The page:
A state of debate: An independent California would not flounder like Texas

By Louis J. Marinelli, State Assembly Candidate, California’s 80th Assembly District

I am excited to see that the student body at Baylor University is engaged with my plan for California sovereignty and wanted to submit this response to an article recently printed in the Lariat concerning California’s future as a nation within our nation.

As Mr. Vining points out, it is true that California would no longer participate in congressional or presidential elections if it were to obtain its sub-national sovereignty. With a population of nearly 40 million, however, California is afforded equal but not fair representation in Congress under the two senators per state rule, a debate which roots back to the Constitutional Convention of 1787.

A bicameral legislature was adopted by compromise at that convention, providing for one chamber of proportional representation, and another chamber of equal representation. This Connecticut Compromise narrowly passed by a 5-4-1 vote. By no means were the founding fathers in any more agreement over the fairness of this system then many of us in California are today.

By the way, the state most directly affected by this unfair system is my state. To make matters worse, California had no delegates at this constitutional convention, nor a vote in the adoption of this system, and while the Congress voted to admit California into the Union in 1850, the People of California never held a referendum on American statehood as the people of every other state did.

And presidential elections. Did you know the last time California’s electoral votes made a difference in a presidential election was 1876? That’s because California’s electoral votes have always gone to the victorious candidate who won by a large enough margin that California’s electoral votes wouldn’t have changed the result. Or, California’s electoral votes went to the losing candidate who lost by such a large margin that California’s electoral votes wouldn’t have made a difference either.

And on taxes. Yes, on the one hand California would need to dramatically increase its state income taxes to function as a national government. On the other hand, Californians would no longer have to pay federal income taxes.

In that way, even if the California state income taxes were, say, tripled to make up for lost federal payouts, Californians would still pay fewer net taxes overall. This is because California is a donor state, and loses nearly a quarter of its federal tax dollars every year to states that receive two to three dollars in federal payouts for each dollar paid in federal taxes.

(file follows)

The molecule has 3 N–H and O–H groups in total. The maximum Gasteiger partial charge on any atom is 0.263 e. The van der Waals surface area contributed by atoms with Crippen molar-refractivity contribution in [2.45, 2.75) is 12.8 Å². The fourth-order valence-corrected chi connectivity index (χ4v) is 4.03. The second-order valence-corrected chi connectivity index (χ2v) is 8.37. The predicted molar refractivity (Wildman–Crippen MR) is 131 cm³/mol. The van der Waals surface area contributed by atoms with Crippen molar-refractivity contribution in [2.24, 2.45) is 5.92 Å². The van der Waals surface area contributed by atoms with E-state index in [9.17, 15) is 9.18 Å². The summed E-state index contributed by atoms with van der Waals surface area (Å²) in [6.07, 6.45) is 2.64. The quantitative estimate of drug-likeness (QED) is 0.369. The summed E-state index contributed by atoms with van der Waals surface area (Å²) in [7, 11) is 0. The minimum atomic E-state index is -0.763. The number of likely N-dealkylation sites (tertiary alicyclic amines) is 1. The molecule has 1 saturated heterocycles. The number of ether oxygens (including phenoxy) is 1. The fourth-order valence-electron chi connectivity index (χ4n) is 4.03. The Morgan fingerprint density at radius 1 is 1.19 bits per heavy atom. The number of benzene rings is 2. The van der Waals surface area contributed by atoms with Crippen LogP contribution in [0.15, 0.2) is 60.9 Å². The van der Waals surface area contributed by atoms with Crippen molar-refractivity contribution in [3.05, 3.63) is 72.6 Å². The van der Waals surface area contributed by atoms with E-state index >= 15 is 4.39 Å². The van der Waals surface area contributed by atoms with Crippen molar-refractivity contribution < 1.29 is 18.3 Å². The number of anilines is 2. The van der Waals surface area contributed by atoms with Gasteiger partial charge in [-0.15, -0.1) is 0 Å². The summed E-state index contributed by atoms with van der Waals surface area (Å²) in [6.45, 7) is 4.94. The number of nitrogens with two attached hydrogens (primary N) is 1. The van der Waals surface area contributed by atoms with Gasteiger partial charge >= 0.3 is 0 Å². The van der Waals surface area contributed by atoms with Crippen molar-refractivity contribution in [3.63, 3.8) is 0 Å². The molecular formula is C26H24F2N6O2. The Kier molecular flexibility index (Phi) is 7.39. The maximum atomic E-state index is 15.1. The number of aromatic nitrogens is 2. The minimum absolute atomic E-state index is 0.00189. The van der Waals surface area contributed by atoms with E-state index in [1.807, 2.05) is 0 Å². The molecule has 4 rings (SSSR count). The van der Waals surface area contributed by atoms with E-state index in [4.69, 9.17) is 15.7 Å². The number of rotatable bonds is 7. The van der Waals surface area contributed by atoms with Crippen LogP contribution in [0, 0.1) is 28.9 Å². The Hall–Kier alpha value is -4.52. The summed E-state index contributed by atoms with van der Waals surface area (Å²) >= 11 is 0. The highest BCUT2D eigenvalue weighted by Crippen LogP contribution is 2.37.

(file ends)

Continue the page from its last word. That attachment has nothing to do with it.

To put this in perspective, last year Californians collectively paid $400 billion dollars in federal taxes and received federal payouts totaling approximately $300 billion. This has been the case for decades. In fact, in the last 15 years California has lost $903 billion in federal taxes we paid into the system.

Considering our entire state budget this year is about $115 billion dollars, we can estimate that California has lost eight years of state budgets as a result of this problem – a problem we are powerless to change with only two senators pitted against the senators from the beneficiary states receiving our tax dollars.

Mr. Vining points out that California would have to assume great new (expensive) responsibilities regarding the upkeep of our roads, highways, and bridges. But what he may not be aware of is that our state just recently implemented a new 12-cent per gallon excise tax on gasoline because federal highway funds have dried up.

Mr. Vining points out that California would have to deal with rising unemployment rates. But what he may not be aware of is that California’s 6.3% unemployment rate is as high as it is today largely due to the economic recession of 2008 caused by American economic policies and the Republican Party’s deregulation of Wall Street under the George W. Bush presidency.

Mr. Vining mentions illegal immigration. The problem of “illegal immigration” exists as a result of American immigration policies and Washington’s refusal to enact immigration reform. But what Mr. Vining also may not be aware of is that California’s agricultural economy, which supplies the United States with so much of its fruits and vegetables, is heavily dependent on undocumented workers. If California had the authority to handle its own immigration policies, we could institute a guest worker program for these workers, provide documents to other undocumented immigrants which make up ten percent of our workforce, and eliminate “illegal immigration” in California.

Lastly, Mr. Vining mentions California’s state debt. Firstly, $428 billion dollars in debt is nothing compared to the $18 trillion dollars of debt held by the United States. Secondly, California passes balanced budgets and this year put some cash away into a rainy day fund. The same could not be said of the United States.

The point is many of our problems in California are rooted in Washington, D.C. If California obtained the authority to levy its own taxes, make its own laws, and establish its own relations abroad while at the same time remaining part of the American family, it would be not only a good thing for the people of California, but just as importantly, it will be a good thing for the people of this whole country.